The Fifth Appellate District of the California Court of Appeals issued a 29-page opinion which reversed the trial court’s granting a demurer in favor of Bank of America and against the homeowner (Glaski) in an unprecedented foreclosure case. Some of the claims alleged by the homeowner included claims for Wrongful Foreclosure, Quiet Title, Declaratory Relief, Cancellation of Instruments, and Unfair Business Practices under CA’s Business and Professions Code sec. 17200. The decision was issued on July 31, 2013 and initially it was not certified for publication, however on August 8, 2013 the court certified the decision for publication
The Complaint alleged that the mortgage loan had not been properly securitized. In other words the trust which was claiming to be holder/lender of the promissory note and the deed of trust did not acquire the homeowner’s loan before the trust closed in December of 2005. The alleged transfer (by assignment) was not until June 15, 2009. The homeowner alleged that the foreclosure was wrongful because it was initiated by a non-interested third party, because they had no interest in the Note or Deed of Trust. Specifically the complaint alleged that there was a failure to comply with the trust documents as to when the loan had to be transferred to the trust, and thus the purported transfer by JPMorgan Chase to the WaMu securitized trust in 2009 was void, resulting in the foreclosure being void as well. Previously in California and in other jurisdictions Banks were able to get away with deficiencies in the securitization, however the Court rejected these other decisions.
The Wrongful Foreclosure by a Non-Holder of the Deed of Trust was based upon the theory that the foreclosure was wrongful because it was initiated by a nonholder of the deed of trust which the court said was “phrased as (1) the foreclosing party lacking standing to foreclose or (2) the chain of title relied upon by the foreclosing party containing breaks or defects.” Citing Scott .v JPMorgan Chase Bank, N.A. (2013) 214 Cal.App.4th 743, 764; Herrera v. Deutsche Bank National Trust Co. supra, 196 Cal.App.4th 1366”
In this case along with a majority of foreclosure litigation cases the original lender is not trying to foreclose. Instead the foreclosing party is relying upon one or more assignments of deeds of trust to validate their legal authority to move forward with the foreclosure. In this case along with most, the borrower is asserting that the assignment was ineffective, at which point an issue arises on the borrower’s standing to challenge the assignment of the loan when the borrower is not a party.
The Court stated that a third party’s ability to challenge an assignment was found in a secondary source which stated, “Where an assignment is merely voidable at the election of the assignor, third parties, and particularly the obligor, cannot … successfully challenge the validity or effectiveness of the transfer.” (7 Cal.Jur.3d (2012) Assignments, § 43.)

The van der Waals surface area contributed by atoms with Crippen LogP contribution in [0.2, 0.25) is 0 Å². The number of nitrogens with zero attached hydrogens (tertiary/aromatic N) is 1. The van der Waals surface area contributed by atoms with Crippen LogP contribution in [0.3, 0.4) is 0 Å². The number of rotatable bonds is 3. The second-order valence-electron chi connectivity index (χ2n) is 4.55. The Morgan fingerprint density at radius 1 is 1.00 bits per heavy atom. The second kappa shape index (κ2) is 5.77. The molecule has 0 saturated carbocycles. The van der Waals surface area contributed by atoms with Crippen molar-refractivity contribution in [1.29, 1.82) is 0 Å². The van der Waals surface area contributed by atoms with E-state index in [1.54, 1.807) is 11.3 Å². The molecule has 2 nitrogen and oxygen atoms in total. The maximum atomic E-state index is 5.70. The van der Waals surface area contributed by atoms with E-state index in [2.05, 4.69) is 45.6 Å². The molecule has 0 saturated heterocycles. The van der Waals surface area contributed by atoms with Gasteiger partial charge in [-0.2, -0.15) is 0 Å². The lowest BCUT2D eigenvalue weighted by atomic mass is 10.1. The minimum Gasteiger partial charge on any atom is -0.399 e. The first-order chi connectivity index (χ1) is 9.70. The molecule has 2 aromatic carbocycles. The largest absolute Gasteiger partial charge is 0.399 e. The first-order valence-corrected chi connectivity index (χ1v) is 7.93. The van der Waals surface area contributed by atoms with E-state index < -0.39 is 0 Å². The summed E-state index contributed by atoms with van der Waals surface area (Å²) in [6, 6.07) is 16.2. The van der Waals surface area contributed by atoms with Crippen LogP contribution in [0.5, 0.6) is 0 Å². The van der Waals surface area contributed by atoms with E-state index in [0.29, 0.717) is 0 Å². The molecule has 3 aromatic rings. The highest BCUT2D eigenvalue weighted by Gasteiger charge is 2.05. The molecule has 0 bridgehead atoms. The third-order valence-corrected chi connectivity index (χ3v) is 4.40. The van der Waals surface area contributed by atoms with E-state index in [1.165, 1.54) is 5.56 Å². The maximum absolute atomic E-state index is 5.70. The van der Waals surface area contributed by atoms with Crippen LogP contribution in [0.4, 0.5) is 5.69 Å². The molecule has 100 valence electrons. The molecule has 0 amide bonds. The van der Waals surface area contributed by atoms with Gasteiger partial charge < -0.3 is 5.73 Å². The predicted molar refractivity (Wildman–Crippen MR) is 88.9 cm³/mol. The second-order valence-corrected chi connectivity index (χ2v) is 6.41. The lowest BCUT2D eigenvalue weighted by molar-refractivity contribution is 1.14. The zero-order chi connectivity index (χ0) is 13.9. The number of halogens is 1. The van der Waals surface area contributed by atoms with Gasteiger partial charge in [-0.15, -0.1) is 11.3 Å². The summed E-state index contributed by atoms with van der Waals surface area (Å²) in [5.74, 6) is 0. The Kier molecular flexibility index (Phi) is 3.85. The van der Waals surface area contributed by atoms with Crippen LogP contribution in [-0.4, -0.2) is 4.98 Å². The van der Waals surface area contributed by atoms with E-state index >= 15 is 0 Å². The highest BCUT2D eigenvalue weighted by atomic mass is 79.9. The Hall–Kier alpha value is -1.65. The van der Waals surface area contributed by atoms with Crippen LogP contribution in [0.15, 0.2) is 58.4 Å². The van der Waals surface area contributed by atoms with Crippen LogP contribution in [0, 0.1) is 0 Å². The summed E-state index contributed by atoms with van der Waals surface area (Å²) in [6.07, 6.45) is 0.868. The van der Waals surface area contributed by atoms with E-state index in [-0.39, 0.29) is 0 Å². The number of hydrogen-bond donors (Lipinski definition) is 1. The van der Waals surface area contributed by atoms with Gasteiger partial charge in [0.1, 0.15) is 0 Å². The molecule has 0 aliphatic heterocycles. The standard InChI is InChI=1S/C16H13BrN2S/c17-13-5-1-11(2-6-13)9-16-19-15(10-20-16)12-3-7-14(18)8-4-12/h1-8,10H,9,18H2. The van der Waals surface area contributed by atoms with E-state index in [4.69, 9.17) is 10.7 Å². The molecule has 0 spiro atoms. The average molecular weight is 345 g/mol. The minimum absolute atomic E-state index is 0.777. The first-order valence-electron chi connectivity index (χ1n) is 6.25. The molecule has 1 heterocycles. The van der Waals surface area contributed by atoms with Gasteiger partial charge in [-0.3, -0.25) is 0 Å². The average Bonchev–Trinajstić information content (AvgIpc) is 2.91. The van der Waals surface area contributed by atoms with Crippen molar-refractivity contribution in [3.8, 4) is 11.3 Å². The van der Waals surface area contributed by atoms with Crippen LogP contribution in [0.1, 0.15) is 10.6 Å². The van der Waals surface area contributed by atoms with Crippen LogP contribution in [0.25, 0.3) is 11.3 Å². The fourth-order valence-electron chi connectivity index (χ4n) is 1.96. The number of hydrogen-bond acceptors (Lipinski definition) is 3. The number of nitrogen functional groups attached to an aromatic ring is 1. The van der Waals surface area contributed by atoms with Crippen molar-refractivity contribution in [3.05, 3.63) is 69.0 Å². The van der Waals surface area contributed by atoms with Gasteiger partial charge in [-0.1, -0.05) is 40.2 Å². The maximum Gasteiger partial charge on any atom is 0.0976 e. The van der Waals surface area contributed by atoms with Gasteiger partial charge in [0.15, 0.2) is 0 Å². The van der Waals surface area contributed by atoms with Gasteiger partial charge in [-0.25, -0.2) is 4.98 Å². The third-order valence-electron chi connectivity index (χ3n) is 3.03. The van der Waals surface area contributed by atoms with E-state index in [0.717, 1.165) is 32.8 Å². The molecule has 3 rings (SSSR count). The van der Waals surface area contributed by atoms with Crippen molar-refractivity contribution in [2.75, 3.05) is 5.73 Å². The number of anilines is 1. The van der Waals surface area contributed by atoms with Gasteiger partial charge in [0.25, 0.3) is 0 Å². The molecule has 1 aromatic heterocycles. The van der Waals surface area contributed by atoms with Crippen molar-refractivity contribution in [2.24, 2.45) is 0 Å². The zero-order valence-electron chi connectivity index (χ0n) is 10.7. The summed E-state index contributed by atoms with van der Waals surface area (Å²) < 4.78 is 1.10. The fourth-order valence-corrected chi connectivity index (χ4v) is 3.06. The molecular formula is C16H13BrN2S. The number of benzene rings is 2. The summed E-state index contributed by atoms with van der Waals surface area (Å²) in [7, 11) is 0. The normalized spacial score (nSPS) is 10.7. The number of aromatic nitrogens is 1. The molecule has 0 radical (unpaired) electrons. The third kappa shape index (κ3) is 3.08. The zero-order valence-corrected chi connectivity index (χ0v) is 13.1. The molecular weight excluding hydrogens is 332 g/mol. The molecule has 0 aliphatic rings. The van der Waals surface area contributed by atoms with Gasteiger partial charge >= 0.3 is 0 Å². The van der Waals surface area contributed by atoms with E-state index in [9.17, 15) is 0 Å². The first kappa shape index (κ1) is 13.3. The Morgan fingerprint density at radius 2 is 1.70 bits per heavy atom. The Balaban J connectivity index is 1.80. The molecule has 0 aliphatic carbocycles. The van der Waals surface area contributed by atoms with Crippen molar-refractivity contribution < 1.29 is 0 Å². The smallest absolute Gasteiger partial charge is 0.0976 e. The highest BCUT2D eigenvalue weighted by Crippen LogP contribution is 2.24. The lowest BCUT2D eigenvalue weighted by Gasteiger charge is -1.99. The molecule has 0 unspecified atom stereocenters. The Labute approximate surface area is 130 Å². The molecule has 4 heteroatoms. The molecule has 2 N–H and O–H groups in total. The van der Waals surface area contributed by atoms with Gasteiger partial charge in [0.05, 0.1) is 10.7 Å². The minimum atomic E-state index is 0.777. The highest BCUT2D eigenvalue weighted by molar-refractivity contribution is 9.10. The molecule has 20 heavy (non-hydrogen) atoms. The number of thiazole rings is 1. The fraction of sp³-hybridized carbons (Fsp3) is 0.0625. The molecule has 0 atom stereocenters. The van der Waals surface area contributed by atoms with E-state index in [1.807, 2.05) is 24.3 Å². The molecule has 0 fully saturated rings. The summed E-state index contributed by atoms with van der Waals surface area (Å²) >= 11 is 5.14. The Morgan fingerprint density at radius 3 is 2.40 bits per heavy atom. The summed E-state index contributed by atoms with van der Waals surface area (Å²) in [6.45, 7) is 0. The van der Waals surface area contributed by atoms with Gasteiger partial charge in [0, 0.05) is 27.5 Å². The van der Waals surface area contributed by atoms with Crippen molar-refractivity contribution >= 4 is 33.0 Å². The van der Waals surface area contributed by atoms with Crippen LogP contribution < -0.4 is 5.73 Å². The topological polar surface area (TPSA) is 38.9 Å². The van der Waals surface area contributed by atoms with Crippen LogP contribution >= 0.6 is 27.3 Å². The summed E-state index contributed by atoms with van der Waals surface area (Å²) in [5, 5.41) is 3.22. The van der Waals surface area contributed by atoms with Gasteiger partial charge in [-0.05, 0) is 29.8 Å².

The Court found that since the Trust was formed under New York law, New York law governs the operation of the Trust. Specifically the Court cited New York Estates, Powers & Trusts Law section 7-2-4, which provides “If the trust is expressed in an instrument creating the estate of the trustee, every sale, conveyance or other act of the trustee is contravention of the trust, except as authorized by this article and by any other provision of law, is void.”
The Court concluded that the homeowner’s “factual allegations regarding post-closing date attempts to transfer his deed of trust into the WaMu Securitized Trust are sufficient to state a basis for concluding the attempted transfers were void. As a result, Glaski has stated a cognizable claim for wrongful foreclosure under the theory that the entity invoking the power of sale (i.e. Bank of America in its capacity as trustee for the WaMu Securitized Trust) was not the holder of the Glaski deed of trust.”
The Court also addressed the Gomes decision, which the most courts rely upon when ruling in favor of the banks, including this trial court relied upon in sustaining BOA’s demurrer. Specifically the Court held, “[t]he instant case is distinguishable from Gomes on at least two grounds. First, like in Naranjo v. SBMC Mortgage (S.D. Cal. Jul. 24, 2012, No. 11-CV-2229-L (WVG) 2012 l 3030370), Glaski has alleged that the entity claiming to be the noteholder was not the true owner of the note. In contrast, the principal in Gomes concerns the authority of the noteholder’s nominee, MERS. Second, Glaski has alleged specific grounds for his theory that the foreclosure was no conducted at the direction of the correct party. “
The Appellate Court directed the trial court to vacate its previous decision and enter a new order overruling the demurrer as Glaski’s third (quiet title), fourth (wrongful foreclosure), fifth (declaratory relief), eighth (cancellation of instruments) and ninth causes of action (unfair business practices).
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